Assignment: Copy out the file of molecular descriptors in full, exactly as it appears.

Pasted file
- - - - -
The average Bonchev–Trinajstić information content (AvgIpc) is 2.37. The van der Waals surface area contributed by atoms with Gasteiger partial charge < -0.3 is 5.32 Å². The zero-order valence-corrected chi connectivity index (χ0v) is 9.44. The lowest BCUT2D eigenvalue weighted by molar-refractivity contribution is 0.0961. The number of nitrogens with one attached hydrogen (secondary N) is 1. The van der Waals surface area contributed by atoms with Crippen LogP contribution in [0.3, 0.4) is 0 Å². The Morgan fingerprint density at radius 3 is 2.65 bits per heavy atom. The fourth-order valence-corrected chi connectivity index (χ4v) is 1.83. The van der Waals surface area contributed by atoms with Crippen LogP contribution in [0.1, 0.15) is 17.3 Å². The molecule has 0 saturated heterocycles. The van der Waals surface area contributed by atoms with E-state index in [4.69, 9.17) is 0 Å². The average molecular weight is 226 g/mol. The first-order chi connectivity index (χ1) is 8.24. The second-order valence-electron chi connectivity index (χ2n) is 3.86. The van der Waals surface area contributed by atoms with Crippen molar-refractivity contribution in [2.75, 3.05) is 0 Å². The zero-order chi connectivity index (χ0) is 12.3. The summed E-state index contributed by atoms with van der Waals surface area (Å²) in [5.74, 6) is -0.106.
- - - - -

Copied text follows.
The average Bonchev–Trinajstić information content (AvgIpc) is 2.37. The van der Waals surface area contributed by atoms with Gasteiger partial charge < -0.3 is 5.32 Å². The zero-order valence-corrected chi connectivity index (χ0v) is 9.44. The lowest BCUT2D eigenvalue weighted by molar-refractivity contribution is 0.0961. The number of nitrogens with one attached hydrogen (secondary N) is 1. The van der Waals surface area contributed by atoms with Crippen LogP contribution in [0.3, 0.4) is 0 Å². The Morgan fingerprint density at radius 3 is 2.65 bits per heavy atom. The fourth-order valence-corrected chi connectivity index (χ4v) is 1.83. The van der Waals surface area contributed by atoms with Crippen LogP contribution in [0.1, 0.15) is 17.3 Å². The molecule has 0 saturated heterocycles. The van der Waals surface area contributed by atoms with E-state index in [4.69, 9.17) is 0 Å². The average molecular weight is 226 g/mol. The first-order chi connectivity index (χ1) is 8.24. The second-order valence-electron chi connectivity index (χ2n) is 3.86. The van der Waals surface area contributed by atoms with Crippen molar-refractivity contribution in [2.75, 3.05) is 0 Å². The zero-order chi connectivity index (χ0) is 12.3. The summed E-state index contributed by atoms with van der Waals surface area (Å²) in [5.74, 6) is -0.106.